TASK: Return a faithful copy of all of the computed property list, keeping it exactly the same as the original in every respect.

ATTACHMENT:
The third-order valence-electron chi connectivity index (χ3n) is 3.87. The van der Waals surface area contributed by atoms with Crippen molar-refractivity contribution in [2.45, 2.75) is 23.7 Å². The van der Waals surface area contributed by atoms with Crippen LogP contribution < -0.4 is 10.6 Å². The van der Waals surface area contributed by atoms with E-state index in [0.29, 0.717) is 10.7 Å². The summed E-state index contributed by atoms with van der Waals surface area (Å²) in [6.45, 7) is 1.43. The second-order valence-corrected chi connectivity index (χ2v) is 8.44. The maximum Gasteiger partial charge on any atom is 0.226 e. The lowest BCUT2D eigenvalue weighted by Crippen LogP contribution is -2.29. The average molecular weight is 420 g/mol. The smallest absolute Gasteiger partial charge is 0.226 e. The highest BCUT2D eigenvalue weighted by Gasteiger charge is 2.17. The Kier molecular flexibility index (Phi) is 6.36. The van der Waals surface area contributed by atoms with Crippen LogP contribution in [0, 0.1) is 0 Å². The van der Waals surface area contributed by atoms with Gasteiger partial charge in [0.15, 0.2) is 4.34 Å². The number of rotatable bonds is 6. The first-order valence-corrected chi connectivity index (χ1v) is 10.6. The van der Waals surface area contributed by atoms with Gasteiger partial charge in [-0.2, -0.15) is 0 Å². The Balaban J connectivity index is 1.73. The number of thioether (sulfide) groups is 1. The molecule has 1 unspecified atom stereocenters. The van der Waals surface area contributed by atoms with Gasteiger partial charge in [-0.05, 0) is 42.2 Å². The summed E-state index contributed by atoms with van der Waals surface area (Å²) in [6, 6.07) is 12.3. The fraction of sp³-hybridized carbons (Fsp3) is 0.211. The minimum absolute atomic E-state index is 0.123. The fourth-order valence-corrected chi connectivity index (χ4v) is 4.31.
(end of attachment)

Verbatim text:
The third-order valence-electron chi connectivity index (χ3n) is 3.87. The van der Waals surface area contributed by atoms with Crippen molar-refractivity contribution in [2.45, 2.75) is 23.7 Å². The van der Waals surface area contributed by atoms with Crippen LogP contribution < -0.4 is 10.6 Å². The van der Waals surface area contributed by atoms with E-state index in [0.29, 0.717) is 10.7 Å². The summed E-state index contributed by atoms with van der Waals surface area (Å²) in [6.45, 7) is 1.43. The second-order valence-corrected chi connectivity index (χ2v) is 8.44. The maximum Gasteiger partial charge on any atom is 0.226 e. The lowest BCUT2D eigenvalue weighted by Crippen LogP contribution is -2.29. The average molecular weight is 420 g/mol. The smallest absolute Gasteiger partial charge is 0.226 e. The highest BCUT2D eigenvalue weighted by Gasteiger charge is 2.17. The Kier molecular flexibility index (Phi) is 6.36. The van der Waals surface area contributed by atoms with Crippen LogP contribution in [0, 0.1) is 0 Å². The van der Waals surface area contributed by atoms with Gasteiger partial charge in [0.15, 0.2) is 4.34 Å². The number of rotatable bonds is 6. The first-order valence-corrected chi connectivity index (χ1v) is 10.6. The van der Waals surface area contributed by atoms with Gasteiger partial charge in [-0.2, -0.15) is 0 Å². The Balaban J connectivity index is 1.73. The number of thioether (sulfide) groups is 1. The molecule has 1 unspecified atom stereocenters. The van der Waals surface area contributed by atoms with Gasteiger partial charge in [-0.05, 0) is 42.2 Å². The summed E-state index contributed by atoms with van der Waals surface area (Å²) in [6, 6.07) is 12.3. The fraction of sp³-hybridized carbons (Fsp3) is 0.211. The minimum absolute atomic E-state index is 0.123. The fourth-order valence-corrected chi connectivity index (χ4v) is 4.31.